So what was it about him that would lead Jesus to say that those who followed him would be reviled and persecuted and that all kinds of evil would be uttered against them falsely on his account?  Remember, as we read the text in context, we keep in mind that as Jesus spoke the Beatitudes and the rest of his Sermon on the Mount, there was no 2000 years of Christian history, there were no paintings of Jesus in churches and art galleries all around the world, he was just another rabbi, just another interesting young man with interesting ideas.  But it was those very ideas that got Jesus into a whole lot of trouble.  If Jesus was just another rabbi, just another teacher or healer, nobody would have paid him much attention back then and no one would remember him today.  If Jesus’ teachings were all about how to be good observant Jews, how it was important to go to the temple and offer your sacrifices and give to the treasury, if he was all about just keeping the law, I can’t imagine why anyone would revile or persecute or utter evil against those who followed him.

But of course Jesus wasn’t just another rabbi and he didn’t call his disciples to follow him so that they could just follow the laws and be good, observant, religious people.  Jesus made the powerful people of his time very angry.  He made the religious leaders of his time furious; enough that the leaders plotted to kill him.  He called into question the practices of his religion, he challenged the conventions of his time and culture, he broke down the barriers of his society about who was acceptable and who was not.  He preached repentance, but not only a personal repentance as if the only thing that mattered was whether we would be saved, but he preached a corporate repentance, he called his society, his culture, his people, to a different vision of what God’s kingdom was to be like, what God has intended all along and how his current culture had become so broken and corrupted in the injustice, oppression, greed and exploitation that had come to define so much of their reality.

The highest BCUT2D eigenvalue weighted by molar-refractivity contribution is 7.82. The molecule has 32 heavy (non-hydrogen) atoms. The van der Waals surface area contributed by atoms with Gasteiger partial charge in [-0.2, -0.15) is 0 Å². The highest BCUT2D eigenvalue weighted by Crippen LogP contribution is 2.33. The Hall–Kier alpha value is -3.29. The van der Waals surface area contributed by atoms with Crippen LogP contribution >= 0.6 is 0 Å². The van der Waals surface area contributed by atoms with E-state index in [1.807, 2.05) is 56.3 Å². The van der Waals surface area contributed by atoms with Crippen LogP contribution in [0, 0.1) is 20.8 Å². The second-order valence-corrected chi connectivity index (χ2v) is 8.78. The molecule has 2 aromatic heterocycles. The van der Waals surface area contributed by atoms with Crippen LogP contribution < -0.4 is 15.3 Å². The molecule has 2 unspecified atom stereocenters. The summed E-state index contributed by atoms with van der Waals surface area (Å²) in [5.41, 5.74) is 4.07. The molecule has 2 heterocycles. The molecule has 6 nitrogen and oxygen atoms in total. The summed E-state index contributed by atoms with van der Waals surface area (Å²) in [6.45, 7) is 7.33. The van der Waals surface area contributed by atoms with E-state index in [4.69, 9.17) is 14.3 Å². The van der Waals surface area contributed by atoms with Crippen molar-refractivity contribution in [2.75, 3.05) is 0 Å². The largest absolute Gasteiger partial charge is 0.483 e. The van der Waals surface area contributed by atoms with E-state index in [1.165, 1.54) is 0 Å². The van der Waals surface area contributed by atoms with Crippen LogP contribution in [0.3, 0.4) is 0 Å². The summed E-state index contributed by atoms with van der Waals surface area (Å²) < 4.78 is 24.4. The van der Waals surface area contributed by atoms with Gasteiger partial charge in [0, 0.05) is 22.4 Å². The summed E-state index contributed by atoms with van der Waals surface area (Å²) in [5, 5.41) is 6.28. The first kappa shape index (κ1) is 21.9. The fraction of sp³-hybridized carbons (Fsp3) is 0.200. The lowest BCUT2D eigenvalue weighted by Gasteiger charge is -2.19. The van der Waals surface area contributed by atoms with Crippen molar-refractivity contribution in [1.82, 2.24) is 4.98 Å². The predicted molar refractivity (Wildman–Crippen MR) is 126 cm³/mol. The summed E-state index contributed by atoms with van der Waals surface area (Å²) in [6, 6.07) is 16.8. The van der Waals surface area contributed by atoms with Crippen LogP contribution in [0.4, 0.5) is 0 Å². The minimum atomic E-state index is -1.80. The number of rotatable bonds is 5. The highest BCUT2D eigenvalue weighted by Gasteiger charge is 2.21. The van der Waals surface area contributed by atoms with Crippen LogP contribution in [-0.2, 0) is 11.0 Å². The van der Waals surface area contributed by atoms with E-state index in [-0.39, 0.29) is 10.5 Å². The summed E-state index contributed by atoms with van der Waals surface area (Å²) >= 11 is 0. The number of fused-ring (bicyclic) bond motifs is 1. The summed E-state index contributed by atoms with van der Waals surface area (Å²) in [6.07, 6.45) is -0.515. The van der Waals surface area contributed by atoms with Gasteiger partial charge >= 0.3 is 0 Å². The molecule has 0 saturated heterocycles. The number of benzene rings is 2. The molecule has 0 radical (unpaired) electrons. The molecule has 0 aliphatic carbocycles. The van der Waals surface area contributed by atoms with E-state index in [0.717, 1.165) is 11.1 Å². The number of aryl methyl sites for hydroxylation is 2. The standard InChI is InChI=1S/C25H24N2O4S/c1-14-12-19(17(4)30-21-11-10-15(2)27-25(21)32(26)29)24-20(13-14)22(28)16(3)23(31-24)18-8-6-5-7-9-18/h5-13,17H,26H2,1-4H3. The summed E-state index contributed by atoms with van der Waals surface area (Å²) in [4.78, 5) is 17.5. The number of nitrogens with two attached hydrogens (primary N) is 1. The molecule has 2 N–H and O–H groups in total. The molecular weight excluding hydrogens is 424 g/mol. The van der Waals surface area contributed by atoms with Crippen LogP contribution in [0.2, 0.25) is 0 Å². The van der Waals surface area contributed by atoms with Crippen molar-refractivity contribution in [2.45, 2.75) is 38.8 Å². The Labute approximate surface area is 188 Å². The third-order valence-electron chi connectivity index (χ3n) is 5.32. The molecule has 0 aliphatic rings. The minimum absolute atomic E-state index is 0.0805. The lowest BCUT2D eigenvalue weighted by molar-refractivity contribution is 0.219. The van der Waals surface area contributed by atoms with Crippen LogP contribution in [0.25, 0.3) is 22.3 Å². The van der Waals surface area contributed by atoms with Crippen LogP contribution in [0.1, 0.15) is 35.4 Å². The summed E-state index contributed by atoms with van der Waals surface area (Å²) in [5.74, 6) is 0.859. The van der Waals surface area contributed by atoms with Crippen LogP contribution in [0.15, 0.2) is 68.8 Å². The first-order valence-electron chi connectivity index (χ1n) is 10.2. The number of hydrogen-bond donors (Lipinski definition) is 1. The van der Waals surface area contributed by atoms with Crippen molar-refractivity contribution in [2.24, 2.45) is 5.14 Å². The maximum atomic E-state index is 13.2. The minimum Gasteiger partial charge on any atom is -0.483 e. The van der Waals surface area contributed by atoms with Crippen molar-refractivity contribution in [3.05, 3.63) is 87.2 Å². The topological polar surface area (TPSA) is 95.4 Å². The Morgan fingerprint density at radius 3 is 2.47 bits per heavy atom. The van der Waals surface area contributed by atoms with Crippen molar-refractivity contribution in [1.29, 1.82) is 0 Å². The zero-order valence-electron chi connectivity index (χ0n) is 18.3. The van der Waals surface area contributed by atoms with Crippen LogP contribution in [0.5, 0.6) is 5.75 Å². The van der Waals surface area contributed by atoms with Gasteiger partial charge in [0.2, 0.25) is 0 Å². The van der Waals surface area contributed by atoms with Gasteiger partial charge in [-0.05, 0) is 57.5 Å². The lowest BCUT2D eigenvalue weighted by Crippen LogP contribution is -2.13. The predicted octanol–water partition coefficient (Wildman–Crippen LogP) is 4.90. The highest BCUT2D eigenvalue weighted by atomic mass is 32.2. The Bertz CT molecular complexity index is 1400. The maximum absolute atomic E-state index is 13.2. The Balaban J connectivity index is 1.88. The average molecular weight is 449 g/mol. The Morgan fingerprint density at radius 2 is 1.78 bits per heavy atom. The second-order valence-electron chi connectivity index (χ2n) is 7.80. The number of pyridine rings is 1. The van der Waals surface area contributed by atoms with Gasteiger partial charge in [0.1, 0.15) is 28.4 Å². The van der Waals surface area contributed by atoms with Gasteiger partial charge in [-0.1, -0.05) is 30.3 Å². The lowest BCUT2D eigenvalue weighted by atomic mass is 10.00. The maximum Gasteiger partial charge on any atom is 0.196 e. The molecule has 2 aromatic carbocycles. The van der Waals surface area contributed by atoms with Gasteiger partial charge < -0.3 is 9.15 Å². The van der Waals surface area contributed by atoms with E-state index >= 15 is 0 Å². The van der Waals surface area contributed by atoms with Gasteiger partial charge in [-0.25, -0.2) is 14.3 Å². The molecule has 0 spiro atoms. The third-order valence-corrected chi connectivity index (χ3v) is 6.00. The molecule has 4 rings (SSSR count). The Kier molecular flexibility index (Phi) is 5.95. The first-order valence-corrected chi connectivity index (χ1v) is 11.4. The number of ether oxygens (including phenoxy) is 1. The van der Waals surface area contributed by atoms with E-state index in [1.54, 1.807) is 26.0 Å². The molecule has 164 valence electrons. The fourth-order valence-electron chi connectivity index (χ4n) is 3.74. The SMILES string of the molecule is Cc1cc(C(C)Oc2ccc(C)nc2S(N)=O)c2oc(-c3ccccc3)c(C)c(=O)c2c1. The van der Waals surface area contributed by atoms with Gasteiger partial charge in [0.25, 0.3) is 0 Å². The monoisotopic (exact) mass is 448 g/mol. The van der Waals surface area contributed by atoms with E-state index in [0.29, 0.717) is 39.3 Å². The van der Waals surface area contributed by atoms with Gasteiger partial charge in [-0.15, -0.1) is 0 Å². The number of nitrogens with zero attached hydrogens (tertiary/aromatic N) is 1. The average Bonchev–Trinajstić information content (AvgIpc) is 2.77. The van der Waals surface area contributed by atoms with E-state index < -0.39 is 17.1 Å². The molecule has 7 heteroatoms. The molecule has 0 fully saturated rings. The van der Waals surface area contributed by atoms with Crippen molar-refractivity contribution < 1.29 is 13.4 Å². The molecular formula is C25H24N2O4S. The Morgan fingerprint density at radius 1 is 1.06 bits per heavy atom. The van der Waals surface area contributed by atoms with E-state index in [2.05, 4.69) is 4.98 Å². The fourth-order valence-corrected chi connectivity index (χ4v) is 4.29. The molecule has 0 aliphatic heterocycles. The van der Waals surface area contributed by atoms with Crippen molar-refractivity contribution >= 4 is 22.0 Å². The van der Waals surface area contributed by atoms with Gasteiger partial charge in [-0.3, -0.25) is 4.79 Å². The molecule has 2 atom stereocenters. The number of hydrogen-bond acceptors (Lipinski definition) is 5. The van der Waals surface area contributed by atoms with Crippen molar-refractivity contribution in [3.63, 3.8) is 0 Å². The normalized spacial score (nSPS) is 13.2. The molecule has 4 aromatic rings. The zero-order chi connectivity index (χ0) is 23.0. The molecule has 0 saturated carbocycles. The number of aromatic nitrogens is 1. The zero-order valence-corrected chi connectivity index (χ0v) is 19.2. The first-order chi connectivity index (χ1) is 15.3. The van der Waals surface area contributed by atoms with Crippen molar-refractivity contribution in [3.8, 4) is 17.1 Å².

He called out the hypocrisy in the leaders of his day, the priests and the pharisees.  He overturned the tables of the money changers in the temple, he hung out with sinners, tax collectors, people of questionable moral character.  He spoke with Gentiles, Samaritans, he touched lepers, healed people of demons, he welcomed people who others shunned.  Then finally, he claimed to be the Son of God, the Messiah himself.  He pronounced forgiveness of people’s sins and when he was challenged that only God could do that, he said that he and the Father were one!  Blasphemy!

I think that 2000 years of Christian history and a world so shaped by that Christian history and understanding has led us to forget or not understand in the first place the revolutionary nature of Jesus, his ministry and his claims.  He was not gentle Jesus, meek and mild.  Unlike our paintings, he didn’t hang around with sheep, but he told parables about sheep, but really about people.  Jesus, in his context, was a very controversial figure.  He got the people of his own hometown so mad at him at a church service that they were going to throw him off a cliff. Would you want to follow someone who was so controversial, so provocative and scandalous?  Would you give up your life and livelihood to become a disciple of someone who did and said such shocking things?  What about that time he went for dinner at the home of a well-known tax collector?  When he started touching lepers, wouldn’t that have made you uncomfortable?  Would you at least think about wearing a mask?  And when he said to the pharisees and scribes and religious leaders of the people that they were hypocrites, like whitewashed tombs, which on the outside look beautiful, but on the inside are full of the bones of the dead and of all kinds of filth, wouldn’t you have felt just a little bit uncomfortable?